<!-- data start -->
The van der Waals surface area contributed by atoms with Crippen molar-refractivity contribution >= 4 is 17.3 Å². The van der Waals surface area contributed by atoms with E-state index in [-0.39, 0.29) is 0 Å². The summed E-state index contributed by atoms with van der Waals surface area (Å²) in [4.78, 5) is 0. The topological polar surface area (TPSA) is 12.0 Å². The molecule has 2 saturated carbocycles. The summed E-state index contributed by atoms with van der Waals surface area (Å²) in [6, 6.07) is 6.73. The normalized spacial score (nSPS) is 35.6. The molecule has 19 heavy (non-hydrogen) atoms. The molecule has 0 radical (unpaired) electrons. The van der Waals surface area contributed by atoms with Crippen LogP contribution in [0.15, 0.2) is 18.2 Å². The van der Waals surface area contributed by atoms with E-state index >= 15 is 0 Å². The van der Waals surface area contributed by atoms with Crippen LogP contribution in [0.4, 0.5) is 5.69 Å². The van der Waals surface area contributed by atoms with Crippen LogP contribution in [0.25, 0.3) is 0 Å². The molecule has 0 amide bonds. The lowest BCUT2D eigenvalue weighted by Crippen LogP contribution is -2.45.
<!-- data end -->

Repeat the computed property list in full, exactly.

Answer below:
The van der Waals surface area contributed by atoms with Crippen molar-refractivity contribution >= 4 is 17.3 Å². The van der Waals surface area contributed by atoms with E-state index in [-0.39, 0.29) is 0 Å². The summed E-state index contributed by atoms with van der Waals surface area (Å²) in [4.78, 5) is 0. The topological polar surface area (TPSA) is 12.0 Å². The molecule has 2 saturated carbocycles. The summed E-state index contributed by atoms with van der Waals surface area (Å²) in [6, 6.07) is 6.73. The normalized spacial score (nSPS) is 35.6. The molecule has 19 heavy (non-hydrogen) atoms. The molecule has 0 radical (unpaired) electrons. The van der Waals surface area contributed by atoms with Crippen LogP contribution in [0.15, 0.2) is 18.2 Å². The van der Waals surface area contributed by atoms with E-state index >= 15 is 0 Å². The van der Waals surface area contributed by atoms with Crippen LogP contribution in [0.4, 0.5) is 5.69 Å². The van der Waals surface area contributed by atoms with Crippen LogP contribution in [0.25, 0.3) is 0 Å². The molecule has 0 amide bonds. The lowest BCUT2D eigenvalue weighted by Crippen LogP contribution is -2.45.